Being the month before Christmas, the catalogs have been coming in droves: LL. Bean, Lands End, Hannah Anderson, Eddie Bauer–I don’t know how I got on their mailing lists because I don’t order from them, but it’s as if I were sending them radar, and they knew to inundate me with pictures of their finest long underwear and down coats, their flannel sheets and balsam greens delighting festive tables set with crystal and a hearty stew. I can’t afford any of it; I’m buying a furnace, but I lie in bed, under layers of bedding that seem ridiculously inadequate, and I turn the pages and imagine charging off thousands of dollars on the credit card.

A few things are easier in a freeze:

1. Putting away the milk. Why bother? The kitchen is a refrigerator.
2. Picking up the dog mess in the yard. It’s frozen. Even if you step on it, it doesn’t stick to you.
3. Putting kids to bed. They actually want to be under covers, and it’s getting darker earlier. Everyone sort of wants these days without heat to pass faster so we put ourselves to bed. And then the body goes into energy conserve mode, and you get tired sooner and sleep heavier like hibernating bears.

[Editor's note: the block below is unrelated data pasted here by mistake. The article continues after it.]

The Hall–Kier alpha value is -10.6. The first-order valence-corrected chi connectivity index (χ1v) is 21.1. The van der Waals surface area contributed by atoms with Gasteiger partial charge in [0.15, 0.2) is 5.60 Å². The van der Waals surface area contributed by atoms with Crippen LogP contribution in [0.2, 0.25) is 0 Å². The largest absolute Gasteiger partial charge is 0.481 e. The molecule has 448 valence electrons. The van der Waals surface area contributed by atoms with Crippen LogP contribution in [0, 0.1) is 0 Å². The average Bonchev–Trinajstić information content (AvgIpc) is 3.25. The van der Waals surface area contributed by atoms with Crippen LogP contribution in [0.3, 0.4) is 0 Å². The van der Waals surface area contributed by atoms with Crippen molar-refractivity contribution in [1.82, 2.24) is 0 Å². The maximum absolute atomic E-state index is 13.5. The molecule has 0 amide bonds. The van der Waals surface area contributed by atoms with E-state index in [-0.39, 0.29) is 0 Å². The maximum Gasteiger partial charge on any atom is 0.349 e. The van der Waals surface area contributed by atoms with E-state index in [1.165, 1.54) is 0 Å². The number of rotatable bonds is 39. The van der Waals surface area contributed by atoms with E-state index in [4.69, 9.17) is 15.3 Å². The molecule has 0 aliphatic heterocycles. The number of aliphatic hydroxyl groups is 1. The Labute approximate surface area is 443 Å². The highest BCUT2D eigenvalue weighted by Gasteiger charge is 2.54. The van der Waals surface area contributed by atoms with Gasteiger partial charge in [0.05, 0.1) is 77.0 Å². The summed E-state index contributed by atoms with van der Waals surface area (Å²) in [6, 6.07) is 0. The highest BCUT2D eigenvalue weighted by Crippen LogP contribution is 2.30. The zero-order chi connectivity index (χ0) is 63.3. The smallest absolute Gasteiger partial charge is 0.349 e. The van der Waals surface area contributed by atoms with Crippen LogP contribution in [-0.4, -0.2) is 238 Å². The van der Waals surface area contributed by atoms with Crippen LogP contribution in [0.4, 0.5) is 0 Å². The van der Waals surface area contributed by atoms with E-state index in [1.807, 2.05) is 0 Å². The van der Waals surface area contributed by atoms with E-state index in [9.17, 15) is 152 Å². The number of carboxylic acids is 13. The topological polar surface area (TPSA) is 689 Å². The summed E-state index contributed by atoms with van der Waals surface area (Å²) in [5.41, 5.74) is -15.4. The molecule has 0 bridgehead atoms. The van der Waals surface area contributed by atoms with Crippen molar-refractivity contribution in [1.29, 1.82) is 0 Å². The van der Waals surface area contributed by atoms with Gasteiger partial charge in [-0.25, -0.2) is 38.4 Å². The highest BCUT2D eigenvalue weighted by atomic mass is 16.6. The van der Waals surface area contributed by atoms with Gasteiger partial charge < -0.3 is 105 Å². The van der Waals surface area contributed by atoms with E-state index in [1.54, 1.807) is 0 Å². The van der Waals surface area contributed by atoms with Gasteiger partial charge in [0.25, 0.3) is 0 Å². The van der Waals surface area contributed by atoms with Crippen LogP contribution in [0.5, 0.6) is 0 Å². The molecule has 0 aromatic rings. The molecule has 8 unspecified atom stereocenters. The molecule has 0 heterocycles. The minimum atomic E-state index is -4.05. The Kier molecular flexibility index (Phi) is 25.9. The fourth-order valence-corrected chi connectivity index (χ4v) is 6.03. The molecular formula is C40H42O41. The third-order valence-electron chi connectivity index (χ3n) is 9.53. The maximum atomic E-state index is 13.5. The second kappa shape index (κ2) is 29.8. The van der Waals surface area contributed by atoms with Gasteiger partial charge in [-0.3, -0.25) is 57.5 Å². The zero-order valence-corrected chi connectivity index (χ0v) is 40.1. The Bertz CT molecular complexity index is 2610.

4. Bathing kids. This is another ‘why bother’ issue. No one wants to undress, so unless you really stink–which few people can discern underneath your many layers of clothes–I don’t recommend it, though the shower is one of the few places in the house that can deliver real warmth since we still have a water heater. Of course you have to pass through two stages of freezing nudity to enjoy it, both on your way in and on your way out. It’s hardly worth it.

During the day, I have been looking for ways to get warm. Would it be really wasteful, for instance to just sit in my car all day? To turn on the oven and leave the door open for extended periods of time? Shall we go to the public library? And thank God the kids can go to school.